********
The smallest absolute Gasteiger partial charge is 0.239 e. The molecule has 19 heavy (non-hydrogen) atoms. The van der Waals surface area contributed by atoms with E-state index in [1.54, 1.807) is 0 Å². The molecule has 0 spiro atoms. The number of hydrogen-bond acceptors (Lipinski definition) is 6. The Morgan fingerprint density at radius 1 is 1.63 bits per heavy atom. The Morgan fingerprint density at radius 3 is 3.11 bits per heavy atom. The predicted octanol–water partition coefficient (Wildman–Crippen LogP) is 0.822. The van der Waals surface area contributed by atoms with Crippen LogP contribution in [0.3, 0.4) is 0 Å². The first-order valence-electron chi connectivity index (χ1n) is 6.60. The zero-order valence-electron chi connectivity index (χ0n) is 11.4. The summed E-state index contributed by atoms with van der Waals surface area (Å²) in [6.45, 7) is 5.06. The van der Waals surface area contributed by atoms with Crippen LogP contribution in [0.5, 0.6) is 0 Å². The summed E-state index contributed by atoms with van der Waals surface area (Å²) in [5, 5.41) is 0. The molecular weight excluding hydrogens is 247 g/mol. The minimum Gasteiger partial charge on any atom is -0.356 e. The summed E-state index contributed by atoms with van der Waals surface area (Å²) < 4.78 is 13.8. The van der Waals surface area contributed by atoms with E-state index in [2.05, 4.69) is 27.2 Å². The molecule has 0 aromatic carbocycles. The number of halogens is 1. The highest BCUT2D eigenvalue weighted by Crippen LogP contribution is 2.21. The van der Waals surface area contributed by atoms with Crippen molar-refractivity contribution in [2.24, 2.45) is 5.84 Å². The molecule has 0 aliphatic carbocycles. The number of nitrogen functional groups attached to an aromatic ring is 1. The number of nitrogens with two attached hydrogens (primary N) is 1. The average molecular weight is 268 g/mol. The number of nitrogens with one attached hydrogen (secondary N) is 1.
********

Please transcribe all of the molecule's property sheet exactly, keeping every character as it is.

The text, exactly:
The smallest absolute Gasteiger partial charge is 0.239 e. The molecule has 19 heavy (non-hydrogen) atoms. The van der Waals surface area contributed by atoms with E-state index in [1.54, 1.807) is 0 Å². The molecule has 0 spiro atoms. The number of hydrogen-bond acceptors (Lipinski definition) is 6. The Morgan fingerprint density at radius 1 is 1.63 bits per heavy atom. The Morgan fingerprint density at radius 3 is 3.11 bits per heavy atom. The predicted octanol–water partition coefficient (Wildman–Crippen LogP) is 0.822. The van der Waals surface area contributed by atoms with Crippen LogP contribution in [0.3, 0.4) is 0 Å². The first-order valence-electron chi connectivity index (χ1n) is 6.60. The zero-order valence-electron chi connectivity index (χ0n) is 11.4. The summed E-state index contributed by atoms with van der Waals surface area (Å²) in [6.45, 7) is 5.06. The van der Waals surface area contributed by atoms with Crippen LogP contribution in [0.5, 0.6) is 0 Å². The summed E-state index contributed by atoms with van der Waals surface area (Å²) in [5, 5.41) is 0. The molecular weight excluding hydrogens is 247 g/mol. The minimum Gasteiger partial charge on any atom is -0.356 e. The summed E-state index contributed by atoms with van der Waals surface area (Å²) < 4.78 is 13.8. The van der Waals surface area contributed by atoms with E-state index in [2.05, 4.69) is 27.2 Å². The molecule has 0 aromatic carbocycles. The number of halogens is 1. The highest BCUT2D eigenvalue weighted by Crippen LogP contribution is 2.21. The van der Waals surface area contributed by atoms with Crippen molar-refractivity contribution in [2.24, 2.45) is 5.84 Å². The molecule has 0 aliphatic carbocycles. The number of nitrogen functional groups attached to an aromatic ring is 1. The number of nitrogens with two attached hydrogens (primary N) is 1. The average molecular weight is 268 g/mol. The number of nitrogens with one attached hydrogen (secondary N) is 1.